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20 Tips to Help You Become A Better Freelancer

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freelancing tips

If you thought freelancing was what you do between jobs – think again. By 2027, freelancers will make up most of the workforce!

You can thank the Gig economy, which has come about due to the digital transformation of industries, the economy, and the COVID pandemic.

Today, workers are empowered to work as freelancers, aka contract workers, and accept short-term contracts with businesses on and offshore.

Freelancing for some workers was a way to earn a secondary income from part-time work or a side hustle. However, why not freelance full-time, making an excellent living doing what you love?

You will need to professionalize your status as a freelancer and be responsible for paying your taxes and ongoing training to keep your skills relevant.  Which leads us to our tips so you can be a successful freelancer.

20 Tips For Freelancers

To help you along, we have twenty tips that will go a long way in professionalizing your new full-time ‘business’ as a freelancer.

Tip #1: Don’t Isolate Yourself

Freelancing is often a very solitary career. However, you need to be sure that you maintain a social life with friends and family to avoid isolating yourself. If you’re working from home, where you live can be an opportunity to socialize or network with like-minded peers. For example, coliving is popular and has shared spaces like kitchens and dining rooms. Plus, you can also choose coliving when you’re traveling for work. Coliving and coworking fit perfectly with a freelancer keen on a travelpreneur lifestyle.

Tip #1: Choose a Legal Entity and Create a Business Plan

Freelancing is often the precursor to operating a small business. When you decide to freelance full-time, your first step is determining how you wish to formalize your entity. Will it be with an LLC or as a sole operator? Research online what’s legally required in your state or region; it doesn’t hurt to reach out to a tax or accounting professional to assist you with deciding and setting up your legal entity. If you plan to have staff at some stage, choose the LLC structure.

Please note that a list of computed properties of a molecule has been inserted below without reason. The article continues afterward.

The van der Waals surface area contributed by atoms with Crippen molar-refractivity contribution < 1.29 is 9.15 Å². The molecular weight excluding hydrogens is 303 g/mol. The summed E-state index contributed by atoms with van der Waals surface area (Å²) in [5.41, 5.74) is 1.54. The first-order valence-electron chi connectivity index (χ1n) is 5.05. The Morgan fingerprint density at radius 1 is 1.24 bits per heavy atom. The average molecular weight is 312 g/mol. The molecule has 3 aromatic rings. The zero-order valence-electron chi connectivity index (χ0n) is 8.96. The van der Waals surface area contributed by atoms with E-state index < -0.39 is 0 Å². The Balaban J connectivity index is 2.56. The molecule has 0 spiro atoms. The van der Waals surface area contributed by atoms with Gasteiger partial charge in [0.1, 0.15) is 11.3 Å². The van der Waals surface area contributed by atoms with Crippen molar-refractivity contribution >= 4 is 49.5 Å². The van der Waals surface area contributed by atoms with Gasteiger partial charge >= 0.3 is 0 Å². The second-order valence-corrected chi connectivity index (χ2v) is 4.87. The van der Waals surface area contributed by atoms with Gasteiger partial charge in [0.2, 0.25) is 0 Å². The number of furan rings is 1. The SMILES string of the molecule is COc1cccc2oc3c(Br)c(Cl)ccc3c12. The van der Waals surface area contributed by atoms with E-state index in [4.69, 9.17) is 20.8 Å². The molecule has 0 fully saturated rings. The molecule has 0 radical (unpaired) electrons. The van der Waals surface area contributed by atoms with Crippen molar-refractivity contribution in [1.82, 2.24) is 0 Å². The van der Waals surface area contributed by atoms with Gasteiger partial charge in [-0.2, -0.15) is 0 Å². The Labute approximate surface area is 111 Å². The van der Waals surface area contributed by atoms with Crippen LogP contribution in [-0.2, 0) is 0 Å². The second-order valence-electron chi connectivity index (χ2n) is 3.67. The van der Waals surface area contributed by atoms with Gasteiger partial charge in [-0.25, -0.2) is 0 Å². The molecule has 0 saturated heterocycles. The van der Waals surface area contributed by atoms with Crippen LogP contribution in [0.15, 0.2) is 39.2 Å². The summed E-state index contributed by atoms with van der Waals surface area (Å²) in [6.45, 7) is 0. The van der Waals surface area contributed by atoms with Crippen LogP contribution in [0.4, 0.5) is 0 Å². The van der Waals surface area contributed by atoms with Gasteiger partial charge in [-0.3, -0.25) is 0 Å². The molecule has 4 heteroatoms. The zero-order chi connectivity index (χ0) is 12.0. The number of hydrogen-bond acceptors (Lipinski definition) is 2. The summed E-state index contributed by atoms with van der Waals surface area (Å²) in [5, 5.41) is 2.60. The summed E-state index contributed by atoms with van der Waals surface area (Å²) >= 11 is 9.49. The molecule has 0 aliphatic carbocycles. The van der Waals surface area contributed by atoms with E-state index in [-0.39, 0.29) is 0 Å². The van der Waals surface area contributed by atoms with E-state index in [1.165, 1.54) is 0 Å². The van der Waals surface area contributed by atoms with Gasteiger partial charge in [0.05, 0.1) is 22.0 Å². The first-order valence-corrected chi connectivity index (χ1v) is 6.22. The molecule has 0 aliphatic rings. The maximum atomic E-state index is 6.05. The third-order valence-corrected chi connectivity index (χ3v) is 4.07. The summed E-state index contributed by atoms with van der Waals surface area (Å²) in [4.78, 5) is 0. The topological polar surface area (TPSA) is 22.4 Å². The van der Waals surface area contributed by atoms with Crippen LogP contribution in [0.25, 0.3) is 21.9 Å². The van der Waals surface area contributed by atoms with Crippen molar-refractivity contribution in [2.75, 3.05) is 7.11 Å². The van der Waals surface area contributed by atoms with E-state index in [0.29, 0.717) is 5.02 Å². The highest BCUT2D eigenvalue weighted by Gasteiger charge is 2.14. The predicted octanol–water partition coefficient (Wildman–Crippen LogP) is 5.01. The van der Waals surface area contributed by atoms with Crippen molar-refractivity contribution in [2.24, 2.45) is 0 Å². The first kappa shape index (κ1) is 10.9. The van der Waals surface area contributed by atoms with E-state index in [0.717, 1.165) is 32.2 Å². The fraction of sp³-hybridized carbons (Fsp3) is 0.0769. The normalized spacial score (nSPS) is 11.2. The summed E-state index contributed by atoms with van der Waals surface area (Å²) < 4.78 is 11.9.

Your business plan will be your blueprint for when the time is right to start hiring workers.

Your business plan can be a one-page statement of goals and growth as you realize what’s required to operate professionally as a full-time freelancer and then as a small business with staff. To ensure you have work for at least 48 weeks per year, some of your primary components will include:

  • Goals immediate, short, and medium term, and the milestones
  • Statement of Income required, hourly rate, and working capital requirements
  • Marketing strategy, including tasks to create an online presence and attract job leads

Tip #2: Reach Out to Old Clients

If you need more projects, try contacting old clients to see if they have any work available. Your email might be just the call to action required for a new project. You can ask your recent employers if they have worked for you. The worst thing is that businesses will hold onto your resume and contact details. The best outcome is they have a project you can start on immediately.

Tip #3: Cold Call

If you need more work, find a business that could use your services and call or email them. Many times, cold calling is much more effective than you might think.

Tip #4: Grow Your Online Presence

In addition to working off freelancing platforms, grow your online presence by building a website and social media profiles for your business. LinkedIn is a social network for professionals. It’s also where you can connect and network with prospective employers and learn about new industry developments.

Tip #5: Attend Freelance Networking Events

Meeting other freelancers is a great way to expand your horizons and find connections that could prove to be valuable. This can be done online on Linkedin, a job search platform, or a recruitment site.

Tip #6: Hone Your Soft Skills